Malta responsible for almost 2% of global corporate tax abuse risks

Only 50% of companies comply with the obligation to submit annual accounts to a government authority, according to the Tax Justice Network annual corporate tax haven index

Malta has been ranked 21st in Tax Justice Network’s Corporate Tax Haven Index, making the island’s financial services centre responsible for 1.72% of the world’s corporate tax abuse risks.

The tax haven index, in which governments siupply TJN with answers on their international tax rules, is a measure of any jurisdiction’s tax systems allowabce for corporate tax abuses.

An index result of zero means that there is absolutely no scope for such abuse, while 100 signals that there is unrestrained scope.

Malta’s haven score stands at 79.1.

The Corporate Tax Haven Index is published every two years. Back in 2019, Malta registered a 73.5 haven score and was ranked 23rd place, making Malta responsible for 1.37% of the world’s corporate tax abuse risks. Now it has increased its ranking.

A notable increase was seen in the Public Company Accounts indicator, which assesses whether a country requires all companies to keep accounts with a government authority.

While plenty of legal requirements are in place governing the availability of accounting information, TJN said in Malta “no systematic monitoring and supervision activities carry out by the Commissioner for Revenue since the last round review”.

“Moreover, according to the Global Forum, there is a large number of inactive companies (around 14% of the companies registered with the Registry), which are not sufficiently monitored on their obligation to keep accounting records and underlying documentation.”

The same report found that only 50% of companies comply with the obligation to submit annual accounts to a government authority. “The average annual filing rates of accounts (financial statements) was about 50%, which is low, and may cause concerns on the availability of the accounting information of companies and partnerships by the Malta Business Registry, as illustrated during the current review period.”

On the other hand, Malta saw advancements in its reporting of tax avoidance schemes. The 2019 Corporate Tax Haven Index report noted how Malta did not require tax advisors to report on tax avoidance schemes they sold or marketed throughout the year. The same applied for taxpayers, as they were not required to report on uncertain tax positions for which reserves have been created in their annual accounts.

In 2021, after transposing an EU Directive on the matter, intermediaries are now obliged to file information on reportable cross-border arrangements. “The obligation is shifted to the taxpayer only when there is no intermediary, or alternatively where the filing of information by the intermediary would constitute a breach of professional secrecy,” the report reads, quoting a paragraph from the Deloitte website.

Any tax avoidance schemes adopted are only reported to the tax administration – not published. However, there are is still duty for taxpayers or advisers to report on uncertain tax positions.

Malta remained with a high 100 score in the Foreign Investment Income indicator, which assesses whether a country includes worldwide capital income in its corporate tax base.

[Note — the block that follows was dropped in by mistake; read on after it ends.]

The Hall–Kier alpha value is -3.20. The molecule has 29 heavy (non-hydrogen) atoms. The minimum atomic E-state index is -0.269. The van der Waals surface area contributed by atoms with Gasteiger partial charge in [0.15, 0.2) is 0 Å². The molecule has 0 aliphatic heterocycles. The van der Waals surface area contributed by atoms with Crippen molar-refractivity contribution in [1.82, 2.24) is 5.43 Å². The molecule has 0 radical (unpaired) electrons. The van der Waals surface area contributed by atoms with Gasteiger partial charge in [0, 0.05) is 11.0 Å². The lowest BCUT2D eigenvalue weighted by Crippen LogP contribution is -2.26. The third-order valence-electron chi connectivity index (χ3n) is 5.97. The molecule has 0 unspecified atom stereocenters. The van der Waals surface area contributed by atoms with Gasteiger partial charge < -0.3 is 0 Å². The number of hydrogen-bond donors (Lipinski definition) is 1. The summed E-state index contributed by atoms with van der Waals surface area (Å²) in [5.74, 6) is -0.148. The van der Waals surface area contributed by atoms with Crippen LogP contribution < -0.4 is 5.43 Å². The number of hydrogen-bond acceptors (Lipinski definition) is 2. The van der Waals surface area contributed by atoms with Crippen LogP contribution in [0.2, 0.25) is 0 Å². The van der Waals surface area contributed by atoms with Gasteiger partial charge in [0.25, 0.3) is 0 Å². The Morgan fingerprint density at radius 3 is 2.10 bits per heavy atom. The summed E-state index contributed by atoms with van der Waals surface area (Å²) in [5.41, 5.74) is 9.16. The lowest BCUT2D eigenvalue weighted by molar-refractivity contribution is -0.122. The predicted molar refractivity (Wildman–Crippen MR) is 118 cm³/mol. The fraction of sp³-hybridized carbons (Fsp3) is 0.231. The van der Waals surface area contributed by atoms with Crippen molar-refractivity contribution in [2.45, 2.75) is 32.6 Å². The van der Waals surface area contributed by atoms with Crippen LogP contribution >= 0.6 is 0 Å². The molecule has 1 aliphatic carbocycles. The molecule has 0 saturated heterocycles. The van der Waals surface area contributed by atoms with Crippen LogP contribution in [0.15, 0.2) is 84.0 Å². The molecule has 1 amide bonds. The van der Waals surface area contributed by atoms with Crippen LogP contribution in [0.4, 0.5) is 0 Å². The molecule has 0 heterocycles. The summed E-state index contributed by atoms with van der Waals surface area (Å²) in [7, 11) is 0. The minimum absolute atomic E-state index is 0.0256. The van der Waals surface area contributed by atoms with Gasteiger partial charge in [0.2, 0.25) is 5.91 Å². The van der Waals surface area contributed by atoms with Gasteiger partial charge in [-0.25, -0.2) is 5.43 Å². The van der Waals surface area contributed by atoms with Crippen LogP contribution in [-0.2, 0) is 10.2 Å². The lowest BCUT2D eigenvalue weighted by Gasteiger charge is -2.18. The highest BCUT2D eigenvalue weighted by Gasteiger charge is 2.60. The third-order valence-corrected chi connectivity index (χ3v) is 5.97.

This is largely due to features in the tax regime that alleviate situations when corporate or individual income is taxable in more than one country.

With regards to dividends, Malta offers a participation exemption allowing a shareholder in a company to avoid paying tax on dividends received. This is offered given that certain conditions are met.

For royalty income, Malta formally provides a tax credit as unilateral relief for double taxation, but Tax Justice Network argued that this tax credit can in effect result in a tax exemption.

The Ministry for Finance countered this argument, explaining that companies may claim an actual credit amount they paid or a fixed 25% tax credit on the net foreign sourced income. “Unilateral relief is not available unless the taxpayer has proved to the satisfaction of the Commissioner for Revenue that the income has suffered foreign tax and has proved the amount of that tax,” the government explained.

But TJN poured cold water over their claim, highlighting in their report that they were unable to verify the claim that the 25% fixed credit on the foreign net royalty payment would never result in full exemption. “Depending on the situation, the rules appear to even potentially result in more than one exemption, i.e. a subsidy and net pay-out of tax credit on received royalty income.”

Malta also scored highly in the Capital Gains Taxation indicator, again at 100. This indicator assesses the lowest available tax levied on corporate capital gains, applicable for large for-profit corporations which are tax resident in the jurisdiction, irrespective of whether the capital gains are taxed as part of corporate income tax or as part of another type of tax, such as wealth tax or an independent capital gains tax.

This high score is down to the tax exemption on capital gains derived from a participating holding or from the disposal of such holding. This makes the lowest available tax 0%.

Another 100 was scored for Malta’s notional interest deduction scheme, allowing high equity companies to deduct fictitious financial costs from its tax base.

In February 2020, Malta’s score in another TJN ranking, the Financial Secrecy Index, deteriorated to push the island further up its top-20 ranking for the world’s most secretive financial jurisdictions. It climbed from 20th in 2018 to 18th in the 2020 index where the higher the ranking, the more secretive a country’s tax practices are.

Although accounting for just 0.66% of the global market for offshore financial services according to TJN, Malta remains a small player compared to other secrecy jurisdictions.